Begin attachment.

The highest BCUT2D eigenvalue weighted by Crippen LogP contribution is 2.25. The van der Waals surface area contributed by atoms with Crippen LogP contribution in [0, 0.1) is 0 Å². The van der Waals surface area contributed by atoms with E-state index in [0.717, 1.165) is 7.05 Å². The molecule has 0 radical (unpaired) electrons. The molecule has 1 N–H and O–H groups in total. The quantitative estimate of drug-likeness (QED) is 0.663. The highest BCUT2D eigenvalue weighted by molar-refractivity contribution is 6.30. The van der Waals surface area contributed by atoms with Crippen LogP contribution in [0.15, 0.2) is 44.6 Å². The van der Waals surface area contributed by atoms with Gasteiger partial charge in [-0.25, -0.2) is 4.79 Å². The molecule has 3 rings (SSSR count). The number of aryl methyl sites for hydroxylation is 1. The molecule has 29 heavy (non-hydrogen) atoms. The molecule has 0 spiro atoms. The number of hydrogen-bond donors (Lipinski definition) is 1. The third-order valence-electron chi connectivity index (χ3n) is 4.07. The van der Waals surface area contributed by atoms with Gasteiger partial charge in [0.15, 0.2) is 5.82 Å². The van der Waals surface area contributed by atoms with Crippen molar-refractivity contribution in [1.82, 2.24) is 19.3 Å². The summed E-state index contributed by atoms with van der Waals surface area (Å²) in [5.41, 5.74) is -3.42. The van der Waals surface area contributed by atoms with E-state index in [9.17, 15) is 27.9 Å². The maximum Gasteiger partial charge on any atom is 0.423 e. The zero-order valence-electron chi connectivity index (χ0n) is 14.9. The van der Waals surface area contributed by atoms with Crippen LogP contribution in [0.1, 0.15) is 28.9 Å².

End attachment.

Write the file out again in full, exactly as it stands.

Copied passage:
The highest BCUT2D eigenvalue weighted by Crippen LogP contribution is 2.25. The van der Waals surface area contributed by atoms with Crippen LogP contribution in [0, 0.1) is 0 Å². The van der Waals surface area contributed by atoms with E-state index in [0.717, 1.165) is 7.05 Å². The molecule has 0 radical (unpaired) electrons. The molecule has 1 N–H and O–H groups in total. The quantitative estimate of drug-likeness (QED) is 0.663. The highest BCUT2D eigenvalue weighted by molar-refractivity contribution is 6.30. The van der Waals surface area contributed by atoms with Crippen LogP contribution in [0.15, 0.2) is 44.6 Å². The van der Waals surface area contributed by atoms with Gasteiger partial charge in [-0.25, -0.2) is 4.79 Å². The molecule has 3 rings (SSSR count). The number of aryl methyl sites for hydroxylation is 1. The molecule has 29 heavy (non-hydrogen) atoms. The molecule has 0 spiro atoms. The number of hydrogen-bond donors (Lipinski definition) is 1. The third-order valence-electron chi connectivity index (χ3n) is 4.07. The van der Waals surface area contributed by atoms with Gasteiger partial charge in [0.15, 0.2) is 5.82 Å². The van der Waals surface area contributed by atoms with Crippen molar-refractivity contribution in [1.82, 2.24) is 19.3 Å². The summed E-state index contributed by atoms with van der Waals surface area (Å²) in [5.41, 5.74) is -3.42. The van der Waals surface area contributed by atoms with E-state index in [9.17, 15) is 27.9 Å². The maximum Gasteiger partial charge on any atom is 0.423 e. The zero-order valence-electron chi connectivity index (χ0n) is 14.9. The van der Waals surface area contributed by atoms with Crippen LogP contribution in [0.1, 0.15) is 28.9 Å².